For example, in March 2021, OCR announced a settlement with The Arbour, Inc (“Arbour”), a Massachusetts-based covered entity provider of behavioral health services. After a patient filed an initial complaint alleging that Arbour failed to take timely action in response to a record request, OCR provided Arbour with technical assistance regarding its right of access duties under HIPAA. Following OCR’s provision of technical assistance, the patient filed a second complaint with OCR claiming that Arbour continued to fail to respond to the patient’s request. In the settlement, Arbour agreed to pay $65,000 and undertake a corrective action plan that included one year of monitoring. At the time the settlement was announced, Acting OCR Director Robinsue Frohboese said, “Health care providers have a duty to provide their patients with timely access to their own health records, and OCR will hold providers accountable to this obligation so that patients can exercise their rights and get needed health information to be active participants in their health care.” In nine of the nineteen settlements under the Initiative, OCR has reported providing technical assistance before enforcement action was taken in response to a second complaint.

An important lesson to the industry is that it is crucial that regulated entities promptly provide patients with requested PHI and respond to OCR if the agency reaches out to provide technical assistance.

 

Reed Smith will continue to track developments involving the Initiative. Should you have any questions related to this OCR Initiative please do not hesitate to reach out to the health care attorneys at Reed Smith.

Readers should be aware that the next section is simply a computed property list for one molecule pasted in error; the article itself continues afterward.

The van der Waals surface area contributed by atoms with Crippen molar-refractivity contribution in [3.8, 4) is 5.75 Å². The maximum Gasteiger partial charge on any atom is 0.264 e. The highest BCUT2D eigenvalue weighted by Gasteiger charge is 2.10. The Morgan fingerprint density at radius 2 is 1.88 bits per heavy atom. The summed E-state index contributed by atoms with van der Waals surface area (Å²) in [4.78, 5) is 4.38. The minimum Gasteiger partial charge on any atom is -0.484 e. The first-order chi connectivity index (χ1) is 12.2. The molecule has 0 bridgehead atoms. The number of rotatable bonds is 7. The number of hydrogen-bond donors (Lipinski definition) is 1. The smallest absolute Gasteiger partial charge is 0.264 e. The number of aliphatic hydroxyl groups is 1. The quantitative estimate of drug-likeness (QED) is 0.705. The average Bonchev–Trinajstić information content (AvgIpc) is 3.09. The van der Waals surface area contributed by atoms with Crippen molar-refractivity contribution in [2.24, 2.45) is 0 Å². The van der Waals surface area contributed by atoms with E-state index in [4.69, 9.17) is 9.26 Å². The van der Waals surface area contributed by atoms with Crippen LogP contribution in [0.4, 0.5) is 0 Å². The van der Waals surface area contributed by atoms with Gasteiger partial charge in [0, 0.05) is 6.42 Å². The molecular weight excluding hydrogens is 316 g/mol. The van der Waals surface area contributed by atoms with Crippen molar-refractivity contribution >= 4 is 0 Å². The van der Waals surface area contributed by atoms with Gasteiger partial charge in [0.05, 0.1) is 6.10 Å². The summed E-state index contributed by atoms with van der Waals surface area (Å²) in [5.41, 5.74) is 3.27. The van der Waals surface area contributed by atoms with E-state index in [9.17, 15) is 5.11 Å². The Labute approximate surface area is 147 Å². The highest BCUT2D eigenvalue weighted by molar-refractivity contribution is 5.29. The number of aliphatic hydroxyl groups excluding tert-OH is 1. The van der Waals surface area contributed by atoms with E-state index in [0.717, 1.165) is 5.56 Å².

Consensus among HHS agencies on addressing social determinants of health through better data capture, interoperability

Over the last decade, members of the medical and public health communities around the world have widely studied and acknowledged the impact of social determinants of health (SDOH)—the conditions in the environments where people live, learn, work, play, and age—on a wide range of health, functioning, and quality-of-life-risks and outcomes.[1]  In the past year or so, U.S. federal government policy has made a fundamental shift to align with this notion, focusing in part on better integration of health data and human services data to realize improved health outcomes that patients experience.

This policy shift is highlighted in the U.S. Department of Health & Human Services’ (HHS’) 2020-2025 Federal Health IT Strategic Plan, and is underscored in the Biden Administration’s American Rescue Plan and other policy recommendations that include ways to address SDOH, particularly in the wake of the COVID-19 pandemic. Through these policies and legislative initiatives, we have seen HHS agencies, such as the Office for Civil Rights (“OCR”), the agency that enforces HIPAA, the Office of the National Coordinator for Health Information Technology (“ONC”), the agency charged with coordination of nationwide efforts to implement and use the most advanced health information technology and the electronic exchange of health information, and others, signal that use and disclosure of patient information for certain treatment and health care operations activities, namely care coordination and management, to address SDOH is not only permissible but encouraged at both the individual-level and the population-level.